The creators of Lip Sync Battle plan to add new elements to the celebrity karaoke format and introduce a kids’ version in a bid to create a long-running brand like Saturday Night Live or Top Of The Pops.


The US show has been renewed by Spike for a third series and the format is being remade in nine global territories, including the UK, where Channel 5 is expected to order a second series.

The show features two celebrities going head-to-head in each episode. Performers in the US have included The Rock, Anne Hathaway and Channing Tatum.

Viacom executive-turned-independent producer Casey Patterson, who oversees the show, believes its simplicity and humour, and a constant supply of new talent, will give Lip Sync Battle the potential for a long lifespan, over and above the likes of The X Factor or The Voice. The US show will be supersized for its third series of 20 x 30-minute episodes.

Patterson said: “There’s so many things that we could do: theme nights or duets, or a tournament of champions. We’d love to get the cast of Star Wars on. We’re just getting started.”

Spike is also working with sister channel Nickelodeon to develop a kids’ special with young stars after finding it was attracting a large youth audience.

Lip Sync Battle had an unusual start. The Office creator Stephen Merchant, The Office US star John Krasinski and his wife, actress Emily Blunt, devised the initial idea after lip-syncing Blackstreet’s No Diggity together.

Krasinski then ‘performed’ the song on NBC’s The Tonight Show With Jimmy Fallon, and Fallon’s indie, Eight Million Plus Productions, and Matador Content developed the idea as a half-hour format.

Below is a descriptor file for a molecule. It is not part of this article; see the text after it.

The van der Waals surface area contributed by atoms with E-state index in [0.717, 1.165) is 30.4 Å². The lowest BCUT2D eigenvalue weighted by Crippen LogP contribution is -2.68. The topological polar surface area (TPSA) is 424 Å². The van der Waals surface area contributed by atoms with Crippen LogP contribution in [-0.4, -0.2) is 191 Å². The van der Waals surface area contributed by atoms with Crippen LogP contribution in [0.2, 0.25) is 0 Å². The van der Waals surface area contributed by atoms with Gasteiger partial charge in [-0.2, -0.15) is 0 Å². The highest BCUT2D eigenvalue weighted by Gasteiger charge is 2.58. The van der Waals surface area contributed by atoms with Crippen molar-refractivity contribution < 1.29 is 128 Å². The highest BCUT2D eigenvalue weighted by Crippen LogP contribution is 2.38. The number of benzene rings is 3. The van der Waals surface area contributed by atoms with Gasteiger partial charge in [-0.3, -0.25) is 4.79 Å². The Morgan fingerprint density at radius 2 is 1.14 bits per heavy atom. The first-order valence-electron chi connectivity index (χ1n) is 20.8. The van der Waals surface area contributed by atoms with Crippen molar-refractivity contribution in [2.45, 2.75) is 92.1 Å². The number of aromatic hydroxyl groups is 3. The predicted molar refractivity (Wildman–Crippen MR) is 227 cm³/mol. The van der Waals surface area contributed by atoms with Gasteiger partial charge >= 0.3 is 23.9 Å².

It was picked up by Viacom’s Spike after NBC passed.

“The biggest challenge was to fight our instinct to over-produce the show. We needed to resist tropes like real prizes, points, recap packages and complicated voting systems. We felt like time spent on anything other than the performances was wasted. It doesn’t have traditional television bells and whistles.”

The format was launched to global broadcasters by Viacom International Media Networks (VIMN) at Mip TV last year, only 10 days after its debut on Spike.

International sales chief Caroline Beaton said there have been bidding wars for the rights in some of the major territories. “You didn’t need to be a rocket scientist to know that this was going to be a pretty big global format,” she added.

“We’ve got some iconic IP within the Viacom group, normally MTV shows, but this elevated us to another level in terms of primetime, shiny floor entertainment. We’ve never had anything like it.”

VIMN has closed 30 option deals for the show, with nine versions on air or in production (see box). The team is also set to close a major deal across Latin America and will likely launch the kids’ version at Mip Jr in October.

Viewer appeal

Lip Sync Battle performed well for Viacom-owned Channel 5, consolidating to 1.9 million (9.9%) viewers across six episodes, against a 1.3 million (6.4%) slot average.

“With formats, the easy bit is signing the deal; the tough bit is making sure that the new version is as good or better than the original,” she said. Beaton added that casting was the most important element in global versions and that networks need to have relationships with A-list talent.

There are regional differences: the Chinese version focuses more on local songs, while the Polish version largely features stars who established themselves on YouTube. “

This is a classic variety comedy show; it could have existed 50 years ago. The surprising twist is that it was produced in such a way: two minutes at a time [for the performances], which are standalone and can live online and travel around the world instantaneously,” added Patterson.


Africa (MTV Africa)
Canada (MusicquePlus/V)
Chile (TVN)
China (Shenzhen TV/Sohu)
Indonesia (Net TV)
Norway (TV2 Humor)
Poland (TVN Player)
Philippines (GMA Network),
UK (Channel 5)